Restlessness and Hot Water

I like to make taking a nice, hot bath a habit. I don’t mean I take one once a month in addition to my daily shower. No, I mean that if I have time off from school and start to feel restless, I will take a hot bath everyday. Most often I am accompanied by a book of my choice, mainly nonfiction or how-to. I let the water gush steaming into the tub, warm up the spot where my back will rest, and sink down with my book held aloft and in a nervous vice grip.

Half the time I don’t even stay in the water long because I start to sweat, and that seems counterproductive. So I typically spend a quarter of an hour soaking in the water and sometimes the bubbles while I read the majority of an essay.
Wondering what my point is? Pretty much this: from time to time, we humans get a little antsy.

Personally, I am a notorious fidgeter, and my friends and family rightly complain that this makes me a horrible companion at the movie theater. (I will inevitably get stuck with the oldest and squeakiest chair in the whole cinema. I swear. It’s science.)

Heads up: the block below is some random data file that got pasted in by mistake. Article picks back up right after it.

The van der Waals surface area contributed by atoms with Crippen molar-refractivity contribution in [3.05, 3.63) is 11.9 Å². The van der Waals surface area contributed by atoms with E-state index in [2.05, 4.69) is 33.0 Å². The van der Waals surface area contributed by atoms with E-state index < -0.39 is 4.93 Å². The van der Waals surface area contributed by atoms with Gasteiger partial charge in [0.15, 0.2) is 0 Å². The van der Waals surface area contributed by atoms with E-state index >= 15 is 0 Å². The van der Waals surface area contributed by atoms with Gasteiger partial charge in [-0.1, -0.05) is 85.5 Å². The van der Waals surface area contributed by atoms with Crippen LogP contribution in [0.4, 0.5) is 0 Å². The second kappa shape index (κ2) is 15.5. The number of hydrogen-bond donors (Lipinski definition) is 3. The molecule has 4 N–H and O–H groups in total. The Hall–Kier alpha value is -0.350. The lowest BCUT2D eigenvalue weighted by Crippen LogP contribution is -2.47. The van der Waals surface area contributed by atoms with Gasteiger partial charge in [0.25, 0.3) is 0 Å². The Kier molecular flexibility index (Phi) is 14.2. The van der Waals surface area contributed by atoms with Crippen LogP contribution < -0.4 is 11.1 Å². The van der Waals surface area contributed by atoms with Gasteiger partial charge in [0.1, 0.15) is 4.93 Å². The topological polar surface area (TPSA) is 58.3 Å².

But I don’t just get antsy in the my-leg-is-going-numb-and-I-think-this-is-what-a-stroke-feels-like way. I often get restless when it comes to how I live my life on a daily basis. I start to wonder if what I’m doing is really worth the time and effort it takes to do it. And often times I think it’s not, that I’m just wasting my time and should go do something more important.

Then I remember something a good friend of mine recently told me. During an emotional crisis, I called him just to have someone feel sympathy for me (something I firmly suggest to anyone in an emotional crisis). He said a lot of wonderful, kind, and touching things to me, but the thing that will stay with me for the rest of my life is what he said in regards to our mutual love of writing and my tireless goal of seeing my words published.

“Sarah-Rachael, whenever I feel like giving up on writing and like I’ll never be any good, think of you. You’ve written, what, five books, and you’re only eighteen. You’re amazing, and I need you around. I need you, because you are my motivation to keep writing.”

I paraphrased a bit, but you get the gist. It doesn’t matter if people out there don’t know my name yet. I inspire and motivate someone dear to me, and that is more than enough to keep my butt in my chair and my pen in my hand even if my leg does start to fall asleep.
And if it does, I’ll soak in some hot water and remind myself that the restlessness will pass.


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